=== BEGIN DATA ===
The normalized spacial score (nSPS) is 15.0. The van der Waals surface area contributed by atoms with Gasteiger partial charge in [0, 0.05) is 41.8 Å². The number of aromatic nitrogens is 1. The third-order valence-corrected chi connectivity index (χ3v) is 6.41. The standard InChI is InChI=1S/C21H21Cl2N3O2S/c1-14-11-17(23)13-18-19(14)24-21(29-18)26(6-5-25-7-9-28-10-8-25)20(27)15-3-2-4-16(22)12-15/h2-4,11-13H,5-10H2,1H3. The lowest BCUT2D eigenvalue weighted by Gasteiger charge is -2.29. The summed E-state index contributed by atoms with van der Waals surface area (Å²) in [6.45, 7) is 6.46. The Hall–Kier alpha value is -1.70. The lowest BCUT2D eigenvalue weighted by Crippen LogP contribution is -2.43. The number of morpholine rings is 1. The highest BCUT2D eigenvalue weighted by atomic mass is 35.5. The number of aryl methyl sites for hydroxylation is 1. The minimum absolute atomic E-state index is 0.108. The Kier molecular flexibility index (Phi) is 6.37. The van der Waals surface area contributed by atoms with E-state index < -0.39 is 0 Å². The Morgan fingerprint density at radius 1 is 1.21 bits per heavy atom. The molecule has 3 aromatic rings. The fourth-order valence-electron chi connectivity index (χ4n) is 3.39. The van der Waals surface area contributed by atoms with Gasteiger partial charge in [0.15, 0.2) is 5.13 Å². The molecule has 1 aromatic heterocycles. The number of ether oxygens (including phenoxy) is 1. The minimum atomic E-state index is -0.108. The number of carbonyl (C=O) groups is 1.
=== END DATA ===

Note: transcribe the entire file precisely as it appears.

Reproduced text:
The normalized spacial score (nSPS) is 15.0. The van der Waals surface area contributed by atoms with Gasteiger partial charge in [0, 0.05) is 41.8 Å². The number of aromatic nitrogens is 1. The third-order valence-corrected chi connectivity index (χ3v) is 6.41. The standard InChI is InChI=1S/C21H21Cl2N3O2S/c1-14-11-17(23)13-18-19(14)24-21(29-18)26(6-5-25-7-9-28-10-8-25)20(27)15-3-2-4-16(22)12-15/h2-4,11-13H,5-10H2,1H3. The lowest BCUT2D eigenvalue weighted by Gasteiger charge is -2.29. The summed E-state index contributed by atoms with van der Waals surface area (Å²) in [6.45, 7) is 6.46. The Hall–Kier alpha value is -1.70. The lowest BCUT2D eigenvalue weighted by Crippen LogP contribution is -2.43. The number of morpholine rings is 1. The highest BCUT2D eigenvalue weighted by atomic mass is 35.5. The number of aryl methyl sites for hydroxylation is 1. The minimum absolute atomic E-state index is 0.108. The Kier molecular flexibility index (Phi) is 6.37. The van der Waals surface area contributed by atoms with E-state index < -0.39 is 0 Å². The Morgan fingerprint density at radius 1 is 1.21 bits per heavy atom. The molecule has 3 aromatic rings. The fourth-order valence-electron chi connectivity index (χ4n) is 3.39. The van der Waals surface area contributed by atoms with Gasteiger partial charge in [0.15, 0.2) is 5.13 Å². The molecule has 1 aromatic heterocycles. The number of ether oxygens (including phenoxy) is 1. The minimum atomic E-state index is -0.108. The number of carbonyl (C=O) groups is 1.